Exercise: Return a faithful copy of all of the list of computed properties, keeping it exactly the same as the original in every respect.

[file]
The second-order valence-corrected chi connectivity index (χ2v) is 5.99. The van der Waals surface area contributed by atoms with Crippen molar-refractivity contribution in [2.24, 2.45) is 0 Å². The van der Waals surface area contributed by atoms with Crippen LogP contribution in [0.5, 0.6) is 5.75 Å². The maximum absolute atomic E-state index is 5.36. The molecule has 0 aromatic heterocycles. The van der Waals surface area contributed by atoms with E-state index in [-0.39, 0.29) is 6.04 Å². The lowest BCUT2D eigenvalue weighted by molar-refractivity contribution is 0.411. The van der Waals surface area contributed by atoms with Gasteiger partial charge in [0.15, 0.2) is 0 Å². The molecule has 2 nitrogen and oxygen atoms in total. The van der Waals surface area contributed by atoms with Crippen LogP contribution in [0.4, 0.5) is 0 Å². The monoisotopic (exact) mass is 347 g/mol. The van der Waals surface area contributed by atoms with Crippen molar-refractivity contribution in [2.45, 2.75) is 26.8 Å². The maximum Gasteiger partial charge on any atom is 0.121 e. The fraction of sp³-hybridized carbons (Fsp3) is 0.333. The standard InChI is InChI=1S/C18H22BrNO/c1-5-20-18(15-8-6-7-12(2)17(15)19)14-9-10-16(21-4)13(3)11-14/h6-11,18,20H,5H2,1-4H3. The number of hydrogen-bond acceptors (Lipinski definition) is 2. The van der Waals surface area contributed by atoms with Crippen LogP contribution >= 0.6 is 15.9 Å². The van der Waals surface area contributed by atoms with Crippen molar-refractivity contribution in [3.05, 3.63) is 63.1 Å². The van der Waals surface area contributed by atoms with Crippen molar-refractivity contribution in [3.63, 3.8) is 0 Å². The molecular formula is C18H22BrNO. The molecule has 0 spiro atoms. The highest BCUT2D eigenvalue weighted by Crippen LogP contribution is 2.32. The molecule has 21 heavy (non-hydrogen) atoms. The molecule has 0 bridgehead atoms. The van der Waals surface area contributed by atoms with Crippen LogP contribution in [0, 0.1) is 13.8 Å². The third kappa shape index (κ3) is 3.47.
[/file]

The second-order valence-corrected chi connectivity index (χ2v) is 5.99. The van der Waals surface area contributed by atoms with Crippen molar-refractivity contribution in [2.24, 2.45) is 0 Å². The van der Waals surface area contributed by atoms with Crippen LogP contribution in [0.5, 0.6) is 5.75 Å². The maximum absolute atomic E-state index is 5.36. The molecule has 0 aromatic heterocycles. The van der Waals surface area contributed by atoms with E-state index in [-0.39, 0.29) is 6.04 Å². The lowest BCUT2D eigenvalue weighted by molar-refractivity contribution is 0.411. The van der Waals surface area contributed by atoms with Gasteiger partial charge in [0.15, 0.2) is 0 Å². The molecule has 2 nitrogen and oxygen atoms in total. The van der Waals surface area contributed by atoms with Crippen LogP contribution in [0.4, 0.5) is 0 Å². The monoisotopic (exact) mass is 347 g/mol. The van der Waals surface area contributed by atoms with Crippen molar-refractivity contribution in [2.45, 2.75) is 26.8 Å². The maximum Gasteiger partial charge on any atom is 0.121 e. The fraction of sp³-hybridized carbons (Fsp3) is 0.333. The standard InChI is InChI=1S/C18H22BrNO/c1-5-20-18(15-8-6-7-12(2)17(15)19)14-9-10-16(21-4)13(3)11-14/h6-11,18,20H,5H2,1-4H3. The number of hydrogen-bond acceptors (Lipinski definition) is 2. The van der Waals surface area contributed by atoms with Crippen LogP contribution >= 0.6 is 15.9 Å². The van der Waals surface area contributed by atoms with Crippen molar-refractivity contribution in [3.05, 3.63) is 63.1 Å². The van der Waals surface area contributed by atoms with Crippen molar-refractivity contribution in [3.63, 3.8) is 0 Å². The molecular formula is C18H22BrNO. The molecule has 0 spiro atoms. The highest BCUT2D eigenvalue weighted by Crippen LogP contribution is 2.32. The molecule has 21 heavy (non-hydrogen) atoms. The molecule has 0 bridgehead atoms. The van der Waals surface area contributed by atoms with Crippen LogP contribution in [0, 0.1) is 13.8 Å². The third kappa shape index (κ3) is 3.47.